YMP co-founder, Nikiko Masumoto, and I—along with an amazing group of West Coast Japanese American women activists—were featured in “Memory Keepers.” An honor! “As a yonsei,” Nikiko Masumoto says, “I know that in many of our families, we are the last generation to have a personal relationship with survivors of incarceration.”

Nikiko Masumoto stands behind her grandmother, Carole Yukino Sugimoto Masumoto on the Masumoto Family Farm in Del Rey, California.

Nikiko Masumoto stands behind her grandmother, Carole Yukino Sugimoto Masumoto on the Masumoto Family Farm in Del Rey, California.

Brynn Saito in her father’s garden in Fresno, California.

Brynn Saito in her father’s garden in Fresno, California.

Join Yonsei Memory Project on Feb 17, 2019...

Nikiko Masumoto and I are facilitating YMP’s 2nd annual “Memory Bus Ride,” FEBRUARY 17, 2019, 8:30AM-11:30AM. RSVP HERE! Community members and educators are invited to travel through local Fresno history, visiting important Japanese American sites of memory. Together, we will explore local stories through monuments, creative engagement, and conversations. Dialogue will be curated to ask about how we can support public education about Japanese American history and to draw connections with important contemporary concerns about civil liberties and xenophobia in America. This unique journey through memory is not to be missed! Reserve your spot via our RSVP form.

The Memory Bus Ride is YMP’s contribution to Day of Remembrance (DOR) weekend, an important annual date for reflecting on civil liberties, struggles for justice, and Japanese American memories of the World War II incarceration.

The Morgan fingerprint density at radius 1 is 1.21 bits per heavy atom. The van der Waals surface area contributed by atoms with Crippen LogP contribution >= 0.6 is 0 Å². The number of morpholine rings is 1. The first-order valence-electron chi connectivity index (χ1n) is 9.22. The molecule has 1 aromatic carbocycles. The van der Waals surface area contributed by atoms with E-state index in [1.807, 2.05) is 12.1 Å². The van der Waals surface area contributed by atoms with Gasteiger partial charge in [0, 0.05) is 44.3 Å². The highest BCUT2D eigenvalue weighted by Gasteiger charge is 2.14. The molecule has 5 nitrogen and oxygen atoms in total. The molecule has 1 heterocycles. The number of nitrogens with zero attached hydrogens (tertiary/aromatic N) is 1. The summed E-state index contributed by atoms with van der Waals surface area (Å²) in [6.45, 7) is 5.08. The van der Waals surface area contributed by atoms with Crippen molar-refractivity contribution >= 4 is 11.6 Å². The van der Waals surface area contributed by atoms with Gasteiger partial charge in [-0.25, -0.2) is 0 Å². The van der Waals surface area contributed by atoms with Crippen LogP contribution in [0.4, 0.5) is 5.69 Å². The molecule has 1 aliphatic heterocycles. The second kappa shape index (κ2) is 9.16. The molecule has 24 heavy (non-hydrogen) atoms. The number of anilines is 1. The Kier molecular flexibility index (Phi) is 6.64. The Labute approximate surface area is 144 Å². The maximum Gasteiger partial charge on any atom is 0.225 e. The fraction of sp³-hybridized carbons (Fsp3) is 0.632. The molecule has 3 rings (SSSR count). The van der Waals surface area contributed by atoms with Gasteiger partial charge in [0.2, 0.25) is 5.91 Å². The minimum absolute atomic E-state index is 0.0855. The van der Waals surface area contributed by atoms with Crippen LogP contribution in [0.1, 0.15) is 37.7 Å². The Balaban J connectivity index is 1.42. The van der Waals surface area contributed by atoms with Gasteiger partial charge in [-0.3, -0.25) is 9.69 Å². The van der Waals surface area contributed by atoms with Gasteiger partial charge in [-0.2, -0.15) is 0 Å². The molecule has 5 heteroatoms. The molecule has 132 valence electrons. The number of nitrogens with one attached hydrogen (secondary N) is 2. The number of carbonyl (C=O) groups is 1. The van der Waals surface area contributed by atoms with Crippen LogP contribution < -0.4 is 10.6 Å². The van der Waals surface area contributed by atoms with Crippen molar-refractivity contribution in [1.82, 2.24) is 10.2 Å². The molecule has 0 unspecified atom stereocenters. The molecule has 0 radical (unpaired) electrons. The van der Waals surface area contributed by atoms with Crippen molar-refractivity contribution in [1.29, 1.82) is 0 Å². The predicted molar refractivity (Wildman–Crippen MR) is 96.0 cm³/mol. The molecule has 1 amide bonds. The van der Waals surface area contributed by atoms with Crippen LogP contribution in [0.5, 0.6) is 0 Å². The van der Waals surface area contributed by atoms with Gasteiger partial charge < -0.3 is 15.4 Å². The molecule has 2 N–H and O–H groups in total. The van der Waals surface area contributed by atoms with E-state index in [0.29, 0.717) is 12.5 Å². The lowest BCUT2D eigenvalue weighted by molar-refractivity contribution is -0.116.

The Memory Ride will begin at the Fresno Fairgrounds, Chance Avenue entrance, at 8:30am, and will return to the Fairgrounds by 11:30am. All are welcome and seating is limited! We hope you can join us.

After the bus ride, the Central California District Council of the Japanese American Citizens League will be holding their annual Day of Remembrance luncheon at the Fresno Fairgrounds, 12pm-3pm. We hope you can attend! Please contact Travis Nishi and download flyer for details: tsnishi@aol.com.

Storytelling for Change: A New YMP Fellowship Program Based in Fresno, CA

Very excited to announce Yonsei Memory Project's "Storytelling for Change" Fellowship. The program will train new and experienced writers, artists, activists, organizers, educators, students, and local community members in the power of crafting and telling detailed, heart-moving, and inspiring personal stories that touch upon themes of civil injustice, civil liberties, and resilience. Do you have a story to tell? Please apply by September 1st!

Poetry on San Francisco's MUNI...

Be on the look out for woman warrior poems on San Francisco's MUNI buses... More on the launch here

"The San Francisco Municipal Transportation Agency (SFMTA) and San Francisco Beautiful (SFB) today announced the five winners of the 2018 Muni Art Project. This year’s theme is “The Art of Poetry in San Francisco”.  The five winning artists will have their newly created work presented along with five poems selected by the Poetry Society of America, all by local poets, displayed on 100 Muni buses that will be transformed into rolling art galleries throughout San Francisco beginning in January 2018."